I started thinking about all the people who have reached out to me from far and wide since I started my blog. It's pretty incredible! I am constantly amazed, humbled, and honored to be able to share our story with people just so that they know they are not alone in their struggles. Just so they know that you can hang on to hope even in the darkest times. Old friends, new friends, people I haven't seen or spoken to in 30 years, people I saw yesterday--they all have a yearning to connect and to know they are not alone in this Crazy we call life. If I can make even just one person feel a small bit more understood or comfortable, I'm changing the world. I am always taken aback when someone says they read my blog, or were touched by what I wrote, or the same thing happened to them. I am honored and humbled. And I just feel love. I know, naive and idealistic. But that's just me. It's the way I've always been and will be until I'm a hundred and two. (I may become bitter and grumpy when I reach 103. Just warning you all.) 

When you reach out to me, it takes courage. And it helps me remember I am not alone either. My soul feels the worries of those around me who struggle, and those far away in third world countries who struggle. But my heart feels enormous bursts of love and gratitude for everyone who touches my life. I am thankful and blessed by every single person who crosses my path each day.

A friend remarked the other day "You just love everyone, don't you?" I stopped for a second to consider, because I never thought about that before. But then I said yes! Yes I do! Ok, some people irritate the crap out of me, I admit it. Putzy drivers, mean people, people who don't understand my kids, ventriloquists...but most everyone else I do love. The world needs more love.

Alex bought me a sweater this weekend that says "Let your love shine." That is totally my motto. When I saw that sweater, I knew I'd just have to wear it every day for the rest of my life. When I'm 104, you can bury me in it. It'll be threadbare, but that's ok.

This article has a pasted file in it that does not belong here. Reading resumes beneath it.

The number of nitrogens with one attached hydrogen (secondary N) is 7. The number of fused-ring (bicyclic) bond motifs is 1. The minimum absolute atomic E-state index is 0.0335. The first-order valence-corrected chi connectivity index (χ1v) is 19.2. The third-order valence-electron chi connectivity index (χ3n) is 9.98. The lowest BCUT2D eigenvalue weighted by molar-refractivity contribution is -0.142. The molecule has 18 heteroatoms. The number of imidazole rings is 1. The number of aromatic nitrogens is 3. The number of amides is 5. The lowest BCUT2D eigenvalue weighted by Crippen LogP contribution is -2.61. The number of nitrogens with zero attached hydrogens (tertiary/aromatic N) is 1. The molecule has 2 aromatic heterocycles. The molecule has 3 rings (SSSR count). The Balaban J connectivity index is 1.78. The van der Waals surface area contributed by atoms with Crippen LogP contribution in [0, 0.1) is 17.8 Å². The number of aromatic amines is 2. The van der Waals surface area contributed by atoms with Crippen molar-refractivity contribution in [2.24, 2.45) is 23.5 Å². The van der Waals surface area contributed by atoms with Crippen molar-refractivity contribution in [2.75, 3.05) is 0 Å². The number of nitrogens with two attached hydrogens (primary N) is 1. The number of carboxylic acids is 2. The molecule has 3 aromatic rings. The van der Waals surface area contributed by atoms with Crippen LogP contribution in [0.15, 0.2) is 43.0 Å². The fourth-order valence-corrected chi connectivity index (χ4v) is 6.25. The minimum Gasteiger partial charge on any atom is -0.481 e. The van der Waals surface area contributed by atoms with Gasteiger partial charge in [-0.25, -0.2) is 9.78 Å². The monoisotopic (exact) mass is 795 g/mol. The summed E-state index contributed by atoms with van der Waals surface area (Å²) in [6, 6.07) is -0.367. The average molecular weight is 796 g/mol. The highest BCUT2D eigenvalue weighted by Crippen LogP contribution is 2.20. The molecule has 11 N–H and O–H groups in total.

In my old age, I've realized it's ok to be who I am. It's ok to be idealistic and naive. Because isn't the world better served by love than by cynicism? I never told anyone that I used to cry because I can physically feel the sadness of the world. I haven't told anyone that sometimes I cry because I can feel the fear and stress of family members and friends who are sick, or struggling with special needs, or scared, or suffering. I know my tears don't do anything to help anyone. But with my tears come silent prayers for healing, wholeness, love, peace. Peace for the mamas I know who are struggling in so many ways. Peace for little ones who are sick or have disabilities. My tears and prayers are a deep yearning for healing in the world. 

Sometimes all I can do is be here for someone. To let them know I understand, and they are not alone. Sometimes all I can do is hold them in my heart and love them. Tragedy happens to us all, it happens every day all around the world. But you can't be defined by tragedy. You must be defined by the hope and courage that carry you through the tragedy. Sometimes hope and courage come easy. Other times you have to claw and cling to any shred of hope and courage you can find, and fight with all your might to hang on. But at least you're still hanging on. It may not be pretty and Christmas-card-worthy, but you're hanging on to hope and courage however you can, and that's what is important.

Here's to being naive and idealistic and loving everyone and healing the world one small act of kindness at a time. It's just the way I roll. 

At least until I'm 102.

1 comment:

Full Spectrum Mama said...

Cried through this whole post. I grew up partly in Panama in a very similar situation and i, too, feel the sadness so strongly. As i am on the spectrum, I've learned that I have to create boundaries just to function. But i still wouldn't give up my "naive" idealism!!!!
I have a feeling that, though you may be cranky at 103 for a brief moment, you'll spend 104 back to your dear self, and maybe with a little bonus of mild euphoria...
Thanks and love,